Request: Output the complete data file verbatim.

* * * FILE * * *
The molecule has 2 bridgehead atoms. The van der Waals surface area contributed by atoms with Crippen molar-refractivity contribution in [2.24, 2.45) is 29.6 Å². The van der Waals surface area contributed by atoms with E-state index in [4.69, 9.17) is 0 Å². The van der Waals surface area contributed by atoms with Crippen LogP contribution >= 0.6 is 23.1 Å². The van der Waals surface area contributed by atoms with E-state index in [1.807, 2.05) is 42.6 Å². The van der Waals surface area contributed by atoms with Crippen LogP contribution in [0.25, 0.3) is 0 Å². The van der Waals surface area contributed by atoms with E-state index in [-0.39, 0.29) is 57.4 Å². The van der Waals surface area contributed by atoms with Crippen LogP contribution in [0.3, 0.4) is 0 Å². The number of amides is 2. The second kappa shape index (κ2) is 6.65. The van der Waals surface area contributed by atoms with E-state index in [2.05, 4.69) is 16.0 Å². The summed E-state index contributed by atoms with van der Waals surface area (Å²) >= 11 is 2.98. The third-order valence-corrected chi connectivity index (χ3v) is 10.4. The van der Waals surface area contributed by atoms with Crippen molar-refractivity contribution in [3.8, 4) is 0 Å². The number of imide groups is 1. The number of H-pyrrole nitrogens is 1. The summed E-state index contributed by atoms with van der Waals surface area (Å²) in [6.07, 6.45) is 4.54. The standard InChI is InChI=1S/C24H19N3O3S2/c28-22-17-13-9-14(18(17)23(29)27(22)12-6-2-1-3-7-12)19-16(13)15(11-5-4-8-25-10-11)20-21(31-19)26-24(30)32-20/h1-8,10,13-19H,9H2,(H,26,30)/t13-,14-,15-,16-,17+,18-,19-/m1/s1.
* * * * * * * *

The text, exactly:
The molecule has 2 bridgehead atoms. The van der Waals surface area contributed by atoms with Crippen molar-refractivity contribution in [2.24, 2.45) is 29.6 Å². The van der Waals surface area contributed by atoms with E-state index in [4.69, 9.17) is 0 Å². The van der Waals surface area contributed by atoms with Crippen LogP contribution >= 0.6 is 23.1 Å². The van der Waals surface area contributed by atoms with E-state index in [1.807, 2.05) is 42.6 Å². The van der Waals surface area contributed by atoms with Crippen LogP contribution in [0.25, 0.3) is 0 Å². The van der Waals surface area contributed by atoms with E-state index in [-0.39, 0.29) is 57.4 Å². The van der Waals surface area contributed by atoms with Crippen LogP contribution in [0.3, 0.4) is 0 Å². The number of amides is 2. The second kappa shape index (κ2) is 6.65. The van der Waals surface area contributed by atoms with E-state index in [2.05, 4.69) is 16.0 Å². The summed E-state index contributed by atoms with van der Waals surface area (Å²) >= 11 is 2.98. The third-order valence-corrected chi connectivity index (χ3v) is 10.4. The van der Waals surface area contributed by atoms with Crippen molar-refractivity contribution in [3.8, 4) is 0 Å². The number of imide groups is 1. The number of H-pyrrole nitrogens is 1. The summed E-state index contributed by atoms with van der Waals surface area (Å²) in [6.07, 6.45) is 4.54. The standard InChI is InChI=1S/C24H19N3O3S2/c28-22-17-13-9-14(18(17)23(29)27(22)12-6-2-1-3-7-12)19-16(13)15(11-5-4-8-25-10-11)20-21(31-19)26-24(30)32-20/h1-8,10,13-19H,9H2,(H,26,30)/t13-,14-,15-,16-,17+,18-,19-/m1/s1.